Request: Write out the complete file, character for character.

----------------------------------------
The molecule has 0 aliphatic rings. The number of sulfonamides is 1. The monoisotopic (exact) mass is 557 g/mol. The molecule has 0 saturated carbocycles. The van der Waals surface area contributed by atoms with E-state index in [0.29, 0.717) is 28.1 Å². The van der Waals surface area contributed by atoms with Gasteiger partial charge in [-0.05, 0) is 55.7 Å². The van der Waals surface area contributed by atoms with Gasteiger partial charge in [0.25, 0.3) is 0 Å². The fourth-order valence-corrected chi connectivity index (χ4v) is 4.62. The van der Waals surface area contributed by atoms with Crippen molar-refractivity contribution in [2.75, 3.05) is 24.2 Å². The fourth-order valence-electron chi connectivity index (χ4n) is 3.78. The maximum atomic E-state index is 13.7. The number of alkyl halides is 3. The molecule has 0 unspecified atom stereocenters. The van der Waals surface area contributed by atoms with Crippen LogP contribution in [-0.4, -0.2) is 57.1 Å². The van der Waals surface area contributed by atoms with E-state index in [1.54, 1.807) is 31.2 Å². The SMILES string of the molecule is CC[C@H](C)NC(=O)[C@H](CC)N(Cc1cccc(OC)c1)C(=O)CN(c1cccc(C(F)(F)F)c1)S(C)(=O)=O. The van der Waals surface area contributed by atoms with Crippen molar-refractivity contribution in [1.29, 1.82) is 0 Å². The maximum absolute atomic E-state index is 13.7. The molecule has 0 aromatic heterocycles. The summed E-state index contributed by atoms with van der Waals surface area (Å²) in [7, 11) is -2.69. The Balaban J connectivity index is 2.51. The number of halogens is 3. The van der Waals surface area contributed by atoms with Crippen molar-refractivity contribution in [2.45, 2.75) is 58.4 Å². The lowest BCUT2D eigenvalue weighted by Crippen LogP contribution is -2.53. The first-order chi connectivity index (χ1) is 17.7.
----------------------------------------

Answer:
The molecule has 0 aliphatic rings. The number of sulfonamides is 1. The monoisotopic (exact) mass is 557 g/mol. The molecule has 0 saturated carbocycles. The van der Waals surface area contributed by atoms with E-state index in [0.29, 0.717) is 28.1 Å². The van der Waals surface area contributed by atoms with Gasteiger partial charge in [-0.05, 0) is 55.7 Å². The van der Waals surface area contributed by atoms with Gasteiger partial charge in [0.25, 0.3) is 0 Å². The fourth-order valence-corrected chi connectivity index (χ4v) is 4.62. The van der Waals surface area contributed by atoms with Crippen molar-refractivity contribution in [2.75, 3.05) is 24.2 Å². The fourth-order valence-electron chi connectivity index (χ4n) is 3.78. The maximum atomic E-state index is 13.7. The number of alkyl halides is 3. The molecule has 0 unspecified atom stereocenters. The van der Waals surface area contributed by atoms with Crippen LogP contribution in [-0.4, -0.2) is 57.1 Å². The van der Waals surface area contributed by atoms with E-state index in [1.54, 1.807) is 31.2 Å². The SMILES string of the molecule is CC[C@H](C)NC(=O)[C@H](CC)N(Cc1cccc(OC)c1)C(=O)CN(c1cccc(C(F)(F)F)c1)S(C)(=O)=O. The van der Waals surface area contributed by atoms with Crippen molar-refractivity contribution in [1.29, 1.82) is 0 Å². The maximum absolute atomic E-state index is 13.7. The molecule has 0 aromatic heterocycles. The summed E-state index contributed by atoms with van der Waals surface area (Å²) in [7, 11) is -2.69. The Balaban J connectivity index is 2.51. The number of halogens is 3. The van der Waals surface area contributed by atoms with Crippen molar-refractivity contribution in [2.45, 2.75) is 58.4 Å². The lowest BCUT2D eigenvalue weighted by Crippen LogP contribution is -2.53. The first-order chi connectivity index (χ1) is 17.7.